We all know the story about how Gilmour used a custom designed guitar to reach the high tones on the Money solo from Dark Side of the Moon and most of us has also seen the guitar in action on the studio footage from Live at Pompeii. The Bill Lewis guitar is one of the most talked about in David’s collection; still the details about its origins are rarely documented.

Guitars

- David pictured with the Bill Lewis guitar for the BBC Classic Albums documentary in 2003.

David visited Bill Lewis and tried one of his guitars when Pink Floyd played in Vancouver, Canada, on October 9th 1970. Later that same month, Bill’s wife met Gilmour (and Bill) at the airport in San Fransisco where he got the guitar. The earliest footage of David using the Lewis is from Copenhagen, Denmark, November 12th 1970. It’s seen in action on several performances throughout November and December, notably on a French TV-show at ORTF-TV Studios in Paris 4. and 5. of December.The guitar made its studio debut during spring/summer 1971 when David used it to record the solo on Echoes and of course he used it to record the last part of the solo on Money in 1973. The Lewis is still in David’s possession and was last seen on the BBC Classic Albums Dark Side of the Moon documenray (2003) and at the Pink Floyd Interstellar Exhibition in Paris, France, in 2004.

Guitars

- The Bill Lewis guitar. It was made of mahogany and had a removable back.

I’m very pleased to share the following article written exclusively for Gilmourish.Com by former Bill Lewis’ colleague, Mark Fornataro.

“The Lewis custom guitar, designed by Bill Lewis of Vancouver, played a significant role in the recording of Dark Side of the Moon. David Gilmour’s Lewis, built for him in 1970, has the very rare 24 accessible frets. The fret spacing was worked out with the use of a computer, which back in the late 60s, when the guitar had its debut – was also rare. This allowed for better accuracy than usual, in terms of pitch, and of course the full 2 octaves on the high E string allowed Gilmour to reach notes unattainable on his Strat. The extra wide fingerboard which flattened out by the 24th fret is also a great advantage for bending notes.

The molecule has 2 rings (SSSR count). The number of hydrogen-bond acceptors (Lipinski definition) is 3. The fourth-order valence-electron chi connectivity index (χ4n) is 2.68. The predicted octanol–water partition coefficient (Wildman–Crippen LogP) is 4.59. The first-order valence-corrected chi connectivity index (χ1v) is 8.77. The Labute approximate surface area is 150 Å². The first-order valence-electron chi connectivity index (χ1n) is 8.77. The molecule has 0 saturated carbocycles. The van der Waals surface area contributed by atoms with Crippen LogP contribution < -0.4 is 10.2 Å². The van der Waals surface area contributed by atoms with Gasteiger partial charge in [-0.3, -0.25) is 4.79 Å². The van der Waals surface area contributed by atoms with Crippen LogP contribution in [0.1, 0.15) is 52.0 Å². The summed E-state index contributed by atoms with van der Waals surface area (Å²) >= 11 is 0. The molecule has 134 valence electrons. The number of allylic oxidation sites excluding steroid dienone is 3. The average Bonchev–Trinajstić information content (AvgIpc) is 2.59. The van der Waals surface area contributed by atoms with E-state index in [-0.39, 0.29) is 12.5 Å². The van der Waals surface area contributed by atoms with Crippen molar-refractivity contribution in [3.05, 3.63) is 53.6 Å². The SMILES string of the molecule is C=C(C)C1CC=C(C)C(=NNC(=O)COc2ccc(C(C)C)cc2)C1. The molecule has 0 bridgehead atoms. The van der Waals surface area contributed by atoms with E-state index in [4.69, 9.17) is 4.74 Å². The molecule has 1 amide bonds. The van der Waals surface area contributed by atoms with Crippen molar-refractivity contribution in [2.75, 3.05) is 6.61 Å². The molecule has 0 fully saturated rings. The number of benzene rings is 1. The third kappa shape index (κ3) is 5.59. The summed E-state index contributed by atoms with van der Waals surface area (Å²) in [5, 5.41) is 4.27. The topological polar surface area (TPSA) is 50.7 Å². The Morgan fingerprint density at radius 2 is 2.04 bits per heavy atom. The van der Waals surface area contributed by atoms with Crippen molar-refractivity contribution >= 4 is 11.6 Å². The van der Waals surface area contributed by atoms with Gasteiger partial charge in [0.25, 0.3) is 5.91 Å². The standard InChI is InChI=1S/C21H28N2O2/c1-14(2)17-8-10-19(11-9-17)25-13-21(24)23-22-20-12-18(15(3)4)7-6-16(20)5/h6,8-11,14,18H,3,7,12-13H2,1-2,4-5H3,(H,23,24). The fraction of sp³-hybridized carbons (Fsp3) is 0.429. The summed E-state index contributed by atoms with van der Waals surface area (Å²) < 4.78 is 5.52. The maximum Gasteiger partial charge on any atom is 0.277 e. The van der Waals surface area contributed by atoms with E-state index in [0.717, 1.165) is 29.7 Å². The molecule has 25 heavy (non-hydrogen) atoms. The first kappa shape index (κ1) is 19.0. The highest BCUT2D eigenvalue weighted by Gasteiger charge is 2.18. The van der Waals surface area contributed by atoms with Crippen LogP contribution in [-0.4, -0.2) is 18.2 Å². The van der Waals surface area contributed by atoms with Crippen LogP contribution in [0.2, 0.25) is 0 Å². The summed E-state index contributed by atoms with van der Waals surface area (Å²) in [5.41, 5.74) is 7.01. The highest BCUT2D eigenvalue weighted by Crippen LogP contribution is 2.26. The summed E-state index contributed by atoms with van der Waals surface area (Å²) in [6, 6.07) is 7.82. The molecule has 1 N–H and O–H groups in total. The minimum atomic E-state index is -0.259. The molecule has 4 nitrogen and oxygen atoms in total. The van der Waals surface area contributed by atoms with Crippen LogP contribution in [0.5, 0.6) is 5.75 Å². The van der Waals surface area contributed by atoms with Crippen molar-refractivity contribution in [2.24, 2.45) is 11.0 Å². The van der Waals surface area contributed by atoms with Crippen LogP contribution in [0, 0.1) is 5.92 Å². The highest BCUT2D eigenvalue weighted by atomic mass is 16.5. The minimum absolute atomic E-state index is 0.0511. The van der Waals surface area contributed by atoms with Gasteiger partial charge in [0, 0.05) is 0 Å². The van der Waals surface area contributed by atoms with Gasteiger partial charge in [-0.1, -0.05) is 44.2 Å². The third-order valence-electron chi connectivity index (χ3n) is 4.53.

Jimmy Page, who has a Lewis guitar, wrote me 1992, referring to the guitar as “quite revolutionary”. Not the least of these revolutionary features were Lewis’ own humbucking pick-ups which were cast in resin using a vacuum system, the first time pick-ups were designed in such a way; they are capable of a very clean sound with great sustain (David’s guitar also had switches on each pickup for humbucker and single coil options. – Bjorn). Another first, a trade secret at the time, was the neck design through the incorporation of two parallel rectangular steel bars running the length of the neck and epoxied beneath the fretboard for stability. This allowed for a very fast neck; much thinner than guitars of its time. Gilmour’s guitar is built of a single piece of Honduras mahogany, an ebony fingerboard and Schaller heads. The snap-off back made for easy accessibility to the electronic components.”

Guitars

“The Lewis guitar first gained notoriety in Vancouver on August 9 1969 when Eric Clapton used one for an entire Blind Faith concert. The Vancouver Sun published a picture of him using it on August 11. After Bill Lewis started getting more orders for it luthier Mark Wilson and I were the only two working full-time handbuilding them. Wilson had suggested approaching Clapton. I started working with Lewis in October 1969 and got on the promotion bandwagon, suggesting approaching Gilmour and was thrilled to see him trying one out in the store in 1970. I remember he had his little finger hooked around the volume control, rocking it back and forth, thus producing an amazingly even vibrato. Mark Wilson died very young in the early 70s and the guitar which had always been a special labour of love, never mass-produced, went out of production. Bill Lewis, a master luthier who also made great acoustic guitars and had given a keynote address at a luthier’s convention, died in 1996 at age 61, leaving a legacy to be proud of.” (by Mark Fornataro © 2007)